Consolidation in the technology space. It’s happening. Much has been said, heard and analysed when it comes to the recent Whatsapp acquisition by Facebook. Valuations were being tossed around and here’s an interesting graphic on whether it was worth $19 billion to start with. That being said, i’m looking at bigger forces at play in the technology space. As textbook economics will tell you, consolidation is a phase that kicks in mature markets when the big players begin to swallow the smaller and more active ones up.
Acquisitions have been happening for quite sometime now. But some of the interesting one’s in recent times have been Google buying Motorola and then selling it off to Lenovo. Microsoft buying out Nokia and they did give in to market pressures by releasing an Android phone just yesterday at the Mobile World Congress’14. Microsoft also bought Skype nearly a year back and killed its own messenger. Software firms have been increasingly snapping up hardware companies. It’s clearly about building capabilities to have more integrated software and hardware. Apple has been doing this for decades with a very closely knit user interface that has been winning customers over for years. Pretty much like them, the other companies are also trying to tightly integrate services to have the customers locked in for longer period of time. Look at Google, that is trying to foray in to nearly every possible nook of our life as it builds its inventory for the internet of things. You’re using maps, gmail, search and docs for starters. As any marketeer will tell you, its always cheaper to retain customers than to go out and acquire new ones.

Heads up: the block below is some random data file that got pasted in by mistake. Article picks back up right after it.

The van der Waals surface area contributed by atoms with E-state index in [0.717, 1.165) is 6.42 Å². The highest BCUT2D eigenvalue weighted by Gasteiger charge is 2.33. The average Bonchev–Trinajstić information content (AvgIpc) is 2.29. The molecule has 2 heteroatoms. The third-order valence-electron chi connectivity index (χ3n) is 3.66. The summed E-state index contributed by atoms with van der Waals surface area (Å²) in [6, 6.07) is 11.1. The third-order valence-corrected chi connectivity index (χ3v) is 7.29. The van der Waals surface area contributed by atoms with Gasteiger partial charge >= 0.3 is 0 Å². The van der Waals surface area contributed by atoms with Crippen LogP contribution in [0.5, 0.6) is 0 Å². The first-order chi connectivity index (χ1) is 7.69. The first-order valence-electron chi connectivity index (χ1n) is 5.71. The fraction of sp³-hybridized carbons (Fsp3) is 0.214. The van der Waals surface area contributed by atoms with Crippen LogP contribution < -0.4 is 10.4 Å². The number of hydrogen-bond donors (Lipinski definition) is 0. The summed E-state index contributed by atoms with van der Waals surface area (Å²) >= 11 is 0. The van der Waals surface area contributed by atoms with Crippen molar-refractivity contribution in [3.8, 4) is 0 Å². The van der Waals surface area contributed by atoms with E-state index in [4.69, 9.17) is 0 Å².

Here’s a drill-down of what i think about the entire consolidation bit:
1. Customer stickiness: Companies want customers to buy a product and integrate it so tightly that they are unable to breakout.
2. Eat the competition: As start-ups have more breathing room and flexibility for innovation, let them build great products as the big cats will swallow them up to eventually kill the competition if any.
3. M&A industry: Who else is laughing all the way to the bank? Consulting firms. In fact software acquisitions made up nearly half of the deal value in this space as per PwC.
4. Increasing usage: Big tech players are always looking for means to increase usage and as Metcalf’s law says, the value of any network lies in the number of connected users on it. Hence you see why software services have been aggressively merging or finding new ways of driving usage for their platforms.
5. Start-ups don’t always need an IPO: It’s increasingly difficult for a small company to go public and put itself under the scanner. Investors and analysts will slice and dice not only excel spreadsheets but also any single move that key people make. By cashing out and selling themselves to a larger firm, they can avoid all the pain. All of this when they might have not even achieved the vision they started out with.
6. Hide failures better: The chances of a start-up making it big are rather slim. In fact, the odds seem to be against them. Once they have generated enough buzz and got a fancy valuation. The small fish can then afford to dissolve in the system and chances are if they were going to fail, little would anyone get to know about it.
With all of this in place, we can only hope for better products and services. While some of these partnerships may have benefited the firms, what remains to be seen is how innovative they can really get. For now, the entire space has become a playground for many small firms to pitch their products and see how quickly they can go to market or gain more funding. At the end, the customer stands to benefit the most from this!
*Image source: Flickr (labelled for reuse)